This collection was processed by Paula Jabloner in 1994-1996 with the assistance of Assistant Archivist for Technical Services Daniel Linke, Special Collections Assistants Amy Escott, Claire Johnston, Alison McCuaig, and Tom Rosko, and students Laurie Alexander, Christina Aragon, Laura Burt, Jue Chen, Clement Doyle, Joe Faber, Said Farah, Boyd Goodson, Naomi Harlin, Janet Hine, Matthew Honahan, Katherine Johnson, Damian Long, Theresa Marchitto, Laura Myones, Olivia Kew, Grace Koo, Dan Sack, Bijan Salehizadeh, Tina Wang, Kyle Weston, and Elizabeth Williamson.

Access & Use

Conditions Governing Access

Subgroup 2 is open for research use.

Conditions Governing Use

Single photocopies may be made for research purposes. For quotations that are fair use as defined under U. S. Copyright Law, no permission to cite or publish is required. For those few instances beyond fair use, researchers are responsible for determining who may hold the copyright and obtaining approval from them. Researchers do not need anything further from the Mudd Library to move forward with their use.

Physical Characteristics and Technical Requirements

For preservation reasons, original analog and digital media may not be read or played back in the reading room. Users may visually inspect physical media but may not remove it from its enclosure. All analog audiovisual media must be digitized to preservation-quality standards prior to use. Audiovisual digitization requests are processed by an approved third-party vendor. Please note, the transfer time required can be as little as several weeks to as long as several months and there may be financial costs associated with the process. Requests should be directed through the Ask Us Form.

Credit this material:

Subseries 1F: The Roger N. Baldwin and American Civil Liberties Union Foundation; American Civil Liberties Union Records: Subgroup 2, Organizational Matters Series, MC001-02-01, Public Policy Papers, Department of Special Collections, Princeton University Library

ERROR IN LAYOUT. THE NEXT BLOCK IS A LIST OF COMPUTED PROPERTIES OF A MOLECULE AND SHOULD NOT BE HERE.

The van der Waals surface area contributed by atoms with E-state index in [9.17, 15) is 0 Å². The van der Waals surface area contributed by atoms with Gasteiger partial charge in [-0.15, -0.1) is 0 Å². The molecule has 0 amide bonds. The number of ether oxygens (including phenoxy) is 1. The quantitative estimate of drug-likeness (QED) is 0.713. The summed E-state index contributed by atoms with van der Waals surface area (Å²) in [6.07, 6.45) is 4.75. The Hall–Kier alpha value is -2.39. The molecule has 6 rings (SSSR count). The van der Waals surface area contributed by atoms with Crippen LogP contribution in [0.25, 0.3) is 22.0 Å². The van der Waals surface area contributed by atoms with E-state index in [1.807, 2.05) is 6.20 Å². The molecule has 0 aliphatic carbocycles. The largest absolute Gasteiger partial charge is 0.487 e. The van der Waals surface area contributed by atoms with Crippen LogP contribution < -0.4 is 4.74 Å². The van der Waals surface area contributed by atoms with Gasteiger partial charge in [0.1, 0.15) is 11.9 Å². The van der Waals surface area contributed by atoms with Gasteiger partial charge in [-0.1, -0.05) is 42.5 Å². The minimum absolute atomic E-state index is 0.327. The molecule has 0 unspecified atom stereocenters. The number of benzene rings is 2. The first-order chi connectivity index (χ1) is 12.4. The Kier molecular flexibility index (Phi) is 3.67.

Seeley G. Mudd Manuscript Library
65 Olden Street
Princeton, NJ 08540, USA
(609) 258-6345
Storage Note:
  • Mudd Manuscript Library (mudd): Box 379-390

Find More

Existence and Location of Copies

Public records of the ACLU from 1917 to 1989, have been microfilmed by the Microfilming Corporation of America (MCA) and University Microfilms International (UMI). These records include minutes of the board of directors, mailings to the board of directors, biennial conference papers, policy guides, the national legal docket, organization manuals, constitution and bylaws, legal briefs, and publications. The American Civil Liberties Union Records and Publications 1917-1975: A Guide to the Microfilm Edition and succeeding guides to these materials are available in the reference room, and the microfilm itself is located in the microforms reading room.

The bound volumes of ACLU records covering 1917 through 1946 (volumes 1-2762) have been microfilmed and researchers must use the microfilm in order to prevent further deterioration of the these fragile volumes. Researchers should consult the finding aid to the earlier ACLU records (1917-1946) for their description and arrangement.

Related Materials

American Civil Liberties Union, Washington, D.C. Office Records

American United for the Separation of Church and State Records

Roger N. Baldwin Papers

Osmond K. Fraenkel Diaries

Fund for the Republic Records

Arthur Garfield Hays Papers

Peggy Lamson Collection on Roger N. Baldwin

Law Students Civil Rights Research Council Records

PEN American Center Records (at Firestone Library)

Other Finding Aids

This finding aid describes a portion of the American Civil Liberties Union Records held at the Seeley G. Mudd Manuscript Library. For an overview of the entire collection, instructions on searching the collection and requesting materials, and other information, please see the Guide to the American Civil Liberties Union Records.


Historical sketch based on In Defense of American Liberties: A History of the ACLU by Samuel Walker. See also Samuel Walker's The American Civil Liberties Union: An Annotated Bibliography.

American Union Against Militarism
United States. | Constitution. 1st-10th Amendments
Marshall Civil Liberties Trust Fund
National Civil Liberties Bureau (U.S.)
New York Times company
Baldwin, Roger N. (Roger Nash), 1884-1981
Dorsen, Norman
Dulles, John Foster, 1888-1959.
Ennis, Bruce J., 1941-
Epperson, Susan
Escobedo, Danny
Everson, Arch R.
Gault, Gerald Francis, 1949 or 50-
Gideon, Clarence Earl
Griswold, Estelle
Hays, Arthur Garfield, 1881-1954
Holtzman, Elizabeth.
Jacobellis, Nico
Levy, Herbert Monte, 1923-
Malin, Patrick Murphy, 1903-1964
Miranda, Ernesto
Neier, Aryeh, 1937-
Neuborne, Burt, 1941-
Nixon, Richard M. Richard Milhous 1913-1994
Pemberton, John de J., Jr., 1919-2009
Perry, Richard L.
Pound, Ezra, 1885-1972.
Powell, John A. (John Anthony)
Reitman, Alan
Schempp, Edward L.
Schwarzschild, Henry
Scopes, John Thomas, 1900-1970
Seeger, Daniel A.
Tinker, John Frederick
Wulf, Melvin A.